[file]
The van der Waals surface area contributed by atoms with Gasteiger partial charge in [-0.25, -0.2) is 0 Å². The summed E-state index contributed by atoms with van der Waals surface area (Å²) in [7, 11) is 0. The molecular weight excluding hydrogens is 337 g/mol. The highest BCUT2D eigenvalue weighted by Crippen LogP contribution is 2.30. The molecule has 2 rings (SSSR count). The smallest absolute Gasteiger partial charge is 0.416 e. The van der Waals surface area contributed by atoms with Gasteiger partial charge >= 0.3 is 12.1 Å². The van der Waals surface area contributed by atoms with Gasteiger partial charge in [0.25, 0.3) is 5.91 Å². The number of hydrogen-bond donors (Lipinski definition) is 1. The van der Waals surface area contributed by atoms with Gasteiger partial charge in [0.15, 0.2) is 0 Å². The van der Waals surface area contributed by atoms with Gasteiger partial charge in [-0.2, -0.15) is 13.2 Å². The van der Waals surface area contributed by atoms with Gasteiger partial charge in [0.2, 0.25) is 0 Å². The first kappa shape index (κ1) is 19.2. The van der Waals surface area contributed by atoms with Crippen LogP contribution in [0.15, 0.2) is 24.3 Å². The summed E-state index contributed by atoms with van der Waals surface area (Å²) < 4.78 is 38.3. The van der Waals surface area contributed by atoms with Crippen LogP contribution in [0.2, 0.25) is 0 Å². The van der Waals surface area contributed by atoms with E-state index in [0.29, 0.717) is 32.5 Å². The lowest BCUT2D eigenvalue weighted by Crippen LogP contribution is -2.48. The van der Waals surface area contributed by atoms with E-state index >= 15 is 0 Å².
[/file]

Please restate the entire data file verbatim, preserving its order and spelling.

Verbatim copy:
The van der Waals surface area contributed by atoms with Gasteiger partial charge in [-0.25, -0.2) is 0 Å². The summed E-state index contributed by atoms with van der Waals surface area (Å²) in [7, 11) is 0. The molecular weight excluding hydrogens is 337 g/mol. The highest BCUT2D eigenvalue weighted by Crippen LogP contribution is 2.30. The molecule has 2 rings (SSSR count). The smallest absolute Gasteiger partial charge is 0.416 e. The van der Waals surface area contributed by atoms with Gasteiger partial charge >= 0.3 is 12.1 Å². The van der Waals surface area contributed by atoms with Gasteiger partial charge in [0.25, 0.3) is 5.91 Å². The number of hydrogen-bond donors (Lipinski definition) is 1. The van der Waals surface area contributed by atoms with Gasteiger partial charge in [0.15, 0.2) is 0 Å². The van der Waals surface area contributed by atoms with Gasteiger partial charge in [-0.2, -0.15) is 13.2 Å². The van der Waals surface area contributed by atoms with Gasteiger partial charge in [0.2, 0.25) is 0 Å². The first kappa shape index (κ1) is 19.2. The van der Waals surface area contributed by atoms with Crippen LogP contribution in [0.15, 0.2) is 24.3 Å². The summed E-state index contributed by atoms with van der Waals surface area (Å²) < 4.78 is 38.3. The van der Waals surface area contributed by atoms with Crippen LogP contribution in [0.2, 0.25) is 0 Å². The van der Waals surface area contributed by atoms with E-state index in [0.29, 0.717) is 32.5 Å². The lowest BCUT2D eigenvalue weighted by Crippen LogP contribution is -2.48. The van der Waals surface area contributed by atoms with E-state index >= 15 is 0 Å².